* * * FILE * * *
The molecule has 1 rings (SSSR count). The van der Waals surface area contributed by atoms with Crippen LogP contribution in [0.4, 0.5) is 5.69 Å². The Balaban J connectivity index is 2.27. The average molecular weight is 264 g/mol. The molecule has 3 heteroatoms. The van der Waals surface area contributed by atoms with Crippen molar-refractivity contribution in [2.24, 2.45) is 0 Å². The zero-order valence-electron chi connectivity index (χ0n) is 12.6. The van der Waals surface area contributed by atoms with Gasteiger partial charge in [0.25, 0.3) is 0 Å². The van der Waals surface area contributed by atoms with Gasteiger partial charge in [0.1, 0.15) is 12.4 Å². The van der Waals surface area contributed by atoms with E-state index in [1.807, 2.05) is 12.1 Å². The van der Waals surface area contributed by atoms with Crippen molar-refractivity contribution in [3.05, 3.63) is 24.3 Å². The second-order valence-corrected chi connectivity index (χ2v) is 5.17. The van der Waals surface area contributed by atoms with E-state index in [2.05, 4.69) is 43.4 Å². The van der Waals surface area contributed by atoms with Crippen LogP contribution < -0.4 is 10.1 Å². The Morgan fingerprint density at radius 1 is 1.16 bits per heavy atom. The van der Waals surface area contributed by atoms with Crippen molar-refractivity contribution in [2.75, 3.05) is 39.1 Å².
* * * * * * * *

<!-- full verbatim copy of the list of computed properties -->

The molecule has 1 rings (SSSR count). The van der Waals surface area contributed by atoms with Crippen LogP contribution in [0.4, 0.5) is 5.69 Å². The Balaban J connectivity index is 2.27. The average molecular weight is 264 g/mol. The molecule has 3 heteroatoms. The van der Waals surface area contributed by atoms with Crippen molar-refractivity contribution in [2.24, 2.45) is 0 Å². The zero-order valence-electron chi connectivity index (χ0n) is 12.6. The van der Waals surface area contributed by atoms with Gasteiger partial charge in [0.25, 0.3) is 0 Å². The van der Waals surface area contributed by atoms with Gasteiger partial charge in [0.1, 0.15) is 12.4 Å². The van der Waals surface area contributed by atoms with E-state index in [1.807, 2.05) is 12.1 Å². The van der Waals surface area contributed by atoms with Crippen molar-refractivity contribution in [3.05, 3.63) is 24.3 Å². The second-order valence-corrected chi connectivity index (χ2v) is 5.17. The van der Waals surface area contributed by atoms with E-state index in [2.05, 4.69) is 43.4 Å². The van der Waals surface area contributed by atoms with Crippen LogP contribution < -0.4 is 10.1 Å². The Morgan fingerprint density at radius 1 is 1.16 bits per heavy atom. The van der Waals surface area contributed by atoms with Crippen molar-refractivity contribution in [2.75, 3.05) is 39.1 Å².